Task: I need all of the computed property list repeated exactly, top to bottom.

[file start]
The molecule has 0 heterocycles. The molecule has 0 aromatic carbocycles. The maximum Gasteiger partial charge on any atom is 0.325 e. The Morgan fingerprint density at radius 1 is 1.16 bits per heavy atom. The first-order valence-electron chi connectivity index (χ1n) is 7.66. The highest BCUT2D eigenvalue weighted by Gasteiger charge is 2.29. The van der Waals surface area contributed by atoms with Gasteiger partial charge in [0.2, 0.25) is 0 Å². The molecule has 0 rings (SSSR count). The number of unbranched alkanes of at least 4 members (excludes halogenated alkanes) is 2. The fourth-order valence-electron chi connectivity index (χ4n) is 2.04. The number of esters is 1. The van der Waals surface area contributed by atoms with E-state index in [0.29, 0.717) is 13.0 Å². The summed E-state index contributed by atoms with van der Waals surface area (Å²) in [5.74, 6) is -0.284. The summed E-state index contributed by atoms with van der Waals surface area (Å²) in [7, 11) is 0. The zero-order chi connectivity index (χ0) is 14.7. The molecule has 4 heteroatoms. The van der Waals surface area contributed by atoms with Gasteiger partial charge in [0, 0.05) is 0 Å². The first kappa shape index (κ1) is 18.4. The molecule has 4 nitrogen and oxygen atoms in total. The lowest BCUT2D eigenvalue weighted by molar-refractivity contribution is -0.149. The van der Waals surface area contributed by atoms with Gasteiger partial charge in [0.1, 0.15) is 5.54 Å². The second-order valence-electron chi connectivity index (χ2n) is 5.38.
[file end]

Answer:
The molecule has 0 heterocycles. The molecule has 0 aromatic carbocycles. The maximum Gasteiger partial charge on any atom is 0.325 e. The Morgan fingerprint density at radius 1 is 1.16 bits per heavy atom. The first-order valence-electron chi connectivity index (χ1n) is 7.66. The highest BCUT2D eigenvalue weighted by Gasteiger charge is 2.29. The van der Waals surface area contributed by atoms with Gasteiger partial charge in [0.2, 0.25) is 0 Å². The molecule has 0 rings (SSSR count). The number of unbranched alkanes of at least 4 members (excludes halogenated alkanes) is 2. The fourth-order valence-electron chi connectivity index (χ4n) is 2.04. The number of esters is 1. The van der Waals surface area contributed by atoms with E-state index in [0.29, 0.717) is 13.0 Å². The summed E-state index contributed by atoms with van der Waals surface area (Å²) in [5.74, 6) is -0.284. The summed E-state index contributed by atoms with van der Waals surface area (Å²) in [7, 11) is 0. The zero-order chi connectivity index (χ0) is 14.7. The molecule has 4 heteroatoms. The van der Waals surface area contributed by atoms with Gasteiger partial charge in [0, 0.05) is 0 Å². The first kappa shape index (κ1) is 18.4. The molecule has 4 nitrogen and oxygen atoms in total. The lowest BCUT2D eigenvalue weighted by molar-refractivity contribution is -0.149. The van der Waals surface area contributed by atoms with Gasteiger partial charge in [0.1, 0.15) is 5.54 Å². The second-order valence-electron chi connectivity index (χ2n) is 5.38.